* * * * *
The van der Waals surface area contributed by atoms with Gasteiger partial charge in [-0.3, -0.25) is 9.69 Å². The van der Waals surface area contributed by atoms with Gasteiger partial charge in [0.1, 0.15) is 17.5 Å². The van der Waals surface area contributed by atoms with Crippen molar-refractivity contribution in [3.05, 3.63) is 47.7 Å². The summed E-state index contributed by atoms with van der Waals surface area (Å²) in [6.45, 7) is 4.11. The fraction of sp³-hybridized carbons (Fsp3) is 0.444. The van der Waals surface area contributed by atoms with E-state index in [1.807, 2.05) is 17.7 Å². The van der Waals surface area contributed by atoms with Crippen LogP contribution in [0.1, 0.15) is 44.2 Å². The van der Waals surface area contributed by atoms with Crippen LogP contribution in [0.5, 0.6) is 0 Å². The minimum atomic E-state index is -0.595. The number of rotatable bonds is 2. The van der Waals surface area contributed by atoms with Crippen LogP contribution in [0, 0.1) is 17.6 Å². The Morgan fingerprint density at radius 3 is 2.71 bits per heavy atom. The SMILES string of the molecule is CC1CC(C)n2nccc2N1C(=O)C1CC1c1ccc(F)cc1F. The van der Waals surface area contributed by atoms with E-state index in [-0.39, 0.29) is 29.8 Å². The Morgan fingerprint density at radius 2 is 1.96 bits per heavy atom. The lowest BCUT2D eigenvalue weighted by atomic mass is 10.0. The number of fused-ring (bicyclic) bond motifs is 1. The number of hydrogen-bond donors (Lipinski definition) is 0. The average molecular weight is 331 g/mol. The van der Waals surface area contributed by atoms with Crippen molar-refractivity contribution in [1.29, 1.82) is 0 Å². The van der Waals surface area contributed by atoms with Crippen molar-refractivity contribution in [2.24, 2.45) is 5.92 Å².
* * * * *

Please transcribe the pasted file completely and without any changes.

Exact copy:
The van der Waals surface area contributed by atoms with Gasteiger partial charge in [-0.3, -0.25) is 9.69 Å². The van der Waals surface area contributed by atoms with Gasteiger partial charge in [0.1, 0.15) is 17.5 Å². The van der Waals surface area contributed by atoms with Crippen molar-refractivity contribution in [3.05, 3.63) is 47.7 Å². The summed E-state index contributed by atoms with van der Waals surface area (Å²) in [6.45, 7) is 4.11. The fraction of sp³-hybridized carbons (Fsp3) is 0.444. The van der Waals surface area contributed by atoms with E-state index in [1.807, 2.05) is 17.7 Å². The van der Waals surface area contributed by atoms with Crippen LogP contribution in [0.1, 0.15) is 44.2 Å². The van der Waals surface area contributed by atoms with Crippen LogP contribution in [0.5, 0.6) is 0 Å². The minimum atomic E-state index is -0.595. The number of rotatable bonds is 2. The van der Waals surface area contributed by atoms with Crippen LogP contribution in [0, 0.1) is 17.6 Å². The Morgan fingerprint density at radius 3 is 2.71 bits per heavy atom. The SMILES string of the molecule is CC1CC(C)n2nccc2N1C(=O)C1CC1c1ccc(F)cc1F. The van der Waals surface area contributed by atoms with E-state index in [-0.39, 0.29) is 29.8 Å². The Morgan fingerprint density at radius 2 is 1.96 bits per heavy atom. The lowest BCUT2D eigenvalue weighted by atomic mass is 10.0. The number of fused-ring (bicyclic) bond motifs is 1. The number of hydrogen-bond donors (Lipinski definition) is 0. The average molecular weight is 331 g/mol. The van der Waals surface area contributed by atoms with Crippen molar-refractivity contribution in [1.29, 1.82) is 0 Å². The van der Waals surface area contributed by atoms with Crippen molar-refractivity contribution in [2.24, 2.45) is 5.92 Å².